Film Review: Need for Speed
Video game-based driving movie sputters to a halt.
Published: March 17, 2014
Need for Speed | C
Car culture hits the skids in this amusing but empty attempt to cash in on the megabucks generated by the Fast and the Furious franchise. Need for Speed bears the terrible burden of being based on a video game, but is not blessed with memorable or even vaguely familiar characters that anyone but diehard gamers could identify. The cars are the real stars here; with an auctioneer’s catalog of ultra-high-end Lamborghinis, McLarens, Bugattis and other dream machines being bumped, spun out, set aflame and flipped through the air with a recklessness that would make an insurance adjuster weep.
The flick is anchored by Breaking Bad star Aaron Paul, who brings a level of commitment and intensity to even the goofiest moments, playing blue-collar hero Tobey Marshall, the greatest racing legend that never was. Tobey had all the driving talent, but his insufferably cocky classmate-rival Dino Brewster (Dominic Cooper) found the financial backing to make it out of their dinky upstate New York home and onto the pro circuit, bolting town with Tobey’s girlfriend (Dakota Johnson) in tow. Dino the showboat rolls back into sleepy Mount Kisco looking for help fixing up a rare Shelby Mustang prototype for resale, but even though they’re working together, the old enemies can’t resist engaging in an insane street race, one that ends with fatal results. A guilty Dino speeds away, and, despite a lack of evidence, Tobey takes the rap for the crash. When he gets out of the joint two years later, he’s raring for revenge. He gets his chance via an ultra-secret illegal underground race called “The De Leon,” hosted by a mysterious billionaire head case turned Internet DJ who calls himself “Monarch,” played with spastic abandon by Michael Keaton, who must have put in a grueling two days of work phoning in his wild, spittle-soaked, quasi-mystic carnival barker routine.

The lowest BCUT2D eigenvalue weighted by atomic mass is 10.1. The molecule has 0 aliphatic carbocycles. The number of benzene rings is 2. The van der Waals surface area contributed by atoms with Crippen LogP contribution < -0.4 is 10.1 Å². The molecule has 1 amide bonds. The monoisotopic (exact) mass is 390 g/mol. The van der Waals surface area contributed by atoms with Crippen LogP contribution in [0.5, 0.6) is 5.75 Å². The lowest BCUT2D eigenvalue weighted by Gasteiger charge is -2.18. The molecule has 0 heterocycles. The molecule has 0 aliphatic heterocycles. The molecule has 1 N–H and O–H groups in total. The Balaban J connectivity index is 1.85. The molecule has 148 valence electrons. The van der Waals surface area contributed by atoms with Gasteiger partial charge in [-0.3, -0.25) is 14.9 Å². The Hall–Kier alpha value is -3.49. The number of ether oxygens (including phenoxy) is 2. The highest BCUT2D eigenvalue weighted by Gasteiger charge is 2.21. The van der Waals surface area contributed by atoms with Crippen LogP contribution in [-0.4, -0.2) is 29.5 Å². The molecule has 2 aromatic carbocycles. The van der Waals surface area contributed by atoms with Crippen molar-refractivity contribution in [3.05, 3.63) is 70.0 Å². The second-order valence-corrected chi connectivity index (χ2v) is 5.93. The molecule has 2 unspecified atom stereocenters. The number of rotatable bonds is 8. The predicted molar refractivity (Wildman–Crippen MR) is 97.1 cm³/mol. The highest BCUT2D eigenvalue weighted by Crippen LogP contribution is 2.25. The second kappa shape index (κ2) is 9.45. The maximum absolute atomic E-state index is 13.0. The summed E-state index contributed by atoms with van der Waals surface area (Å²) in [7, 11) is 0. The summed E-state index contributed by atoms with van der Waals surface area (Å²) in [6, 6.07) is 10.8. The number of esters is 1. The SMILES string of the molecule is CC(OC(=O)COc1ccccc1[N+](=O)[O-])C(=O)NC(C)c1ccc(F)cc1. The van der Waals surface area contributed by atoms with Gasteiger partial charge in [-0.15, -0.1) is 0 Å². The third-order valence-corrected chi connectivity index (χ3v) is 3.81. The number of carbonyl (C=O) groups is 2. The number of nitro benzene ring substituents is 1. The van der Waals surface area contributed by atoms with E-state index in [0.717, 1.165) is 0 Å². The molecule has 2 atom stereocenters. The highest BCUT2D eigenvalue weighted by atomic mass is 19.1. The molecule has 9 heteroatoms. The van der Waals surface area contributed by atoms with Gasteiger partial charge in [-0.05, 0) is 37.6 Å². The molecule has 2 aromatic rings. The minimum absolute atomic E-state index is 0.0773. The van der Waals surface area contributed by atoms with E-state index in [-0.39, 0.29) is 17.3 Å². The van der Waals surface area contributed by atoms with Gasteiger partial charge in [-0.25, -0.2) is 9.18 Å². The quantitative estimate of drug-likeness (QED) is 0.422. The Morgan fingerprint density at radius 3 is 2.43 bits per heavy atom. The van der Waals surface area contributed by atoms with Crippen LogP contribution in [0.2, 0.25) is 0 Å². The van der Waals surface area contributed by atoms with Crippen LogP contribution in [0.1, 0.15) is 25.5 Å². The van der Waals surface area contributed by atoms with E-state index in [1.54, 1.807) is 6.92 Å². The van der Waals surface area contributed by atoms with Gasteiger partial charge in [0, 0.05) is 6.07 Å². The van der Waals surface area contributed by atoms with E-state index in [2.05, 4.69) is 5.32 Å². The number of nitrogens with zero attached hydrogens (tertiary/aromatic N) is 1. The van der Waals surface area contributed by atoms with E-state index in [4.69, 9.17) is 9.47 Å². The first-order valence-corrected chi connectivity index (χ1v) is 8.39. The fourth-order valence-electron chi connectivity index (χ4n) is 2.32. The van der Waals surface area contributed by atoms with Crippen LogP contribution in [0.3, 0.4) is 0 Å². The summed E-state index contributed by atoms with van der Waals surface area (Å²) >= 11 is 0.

Up till this point, the movie has simply been spinning its wheels, but Tobey has only two days to enter the big race in San Francisco, forcing him to haul ass across country, dodging police and bounty hunters at every turn. Riding shotgun is the evocatively named Imogen Poots, an off-kilter blonde beauty with a nose like a ski slope and legs like a gazelle; their breezy romantic chemistry is a pleasant bonus. Tobey also has a small support crew, including rapper Scott “Kid Cudi” Mescudi, who serves as an aerial spotter, but whose wisecracks never really get off the ground.
Fittingly, the Motor City gets an extended cameo, with Tobey doing laps around Campus Martius’ traffic circle, and finally giving the coppers the slip by leapfrogging three lanes of traffic on Jefferson. Downtown Detroit actually looks spiffy, but the movie zips right past the rest of fly-over country, as it zooms to the finish line.
Stunt co-coordinator turned director Scott Waugh does a solid job managing the choreographed carnage, if not the drama and ample logic holes. Example: The prize of the De Leon is the pink slips of all the cars in it, but in order to win, the racers start knocking each other off, thereby destroying their own profits. The endless burning rubber gets old fast, and as impressive as the practical driving effects are, they’re also irresponsible and idiotic.
Need for Speed is rated PG-13, has a run time of 130 minutes and is in theaters now.
> Email Corey Hall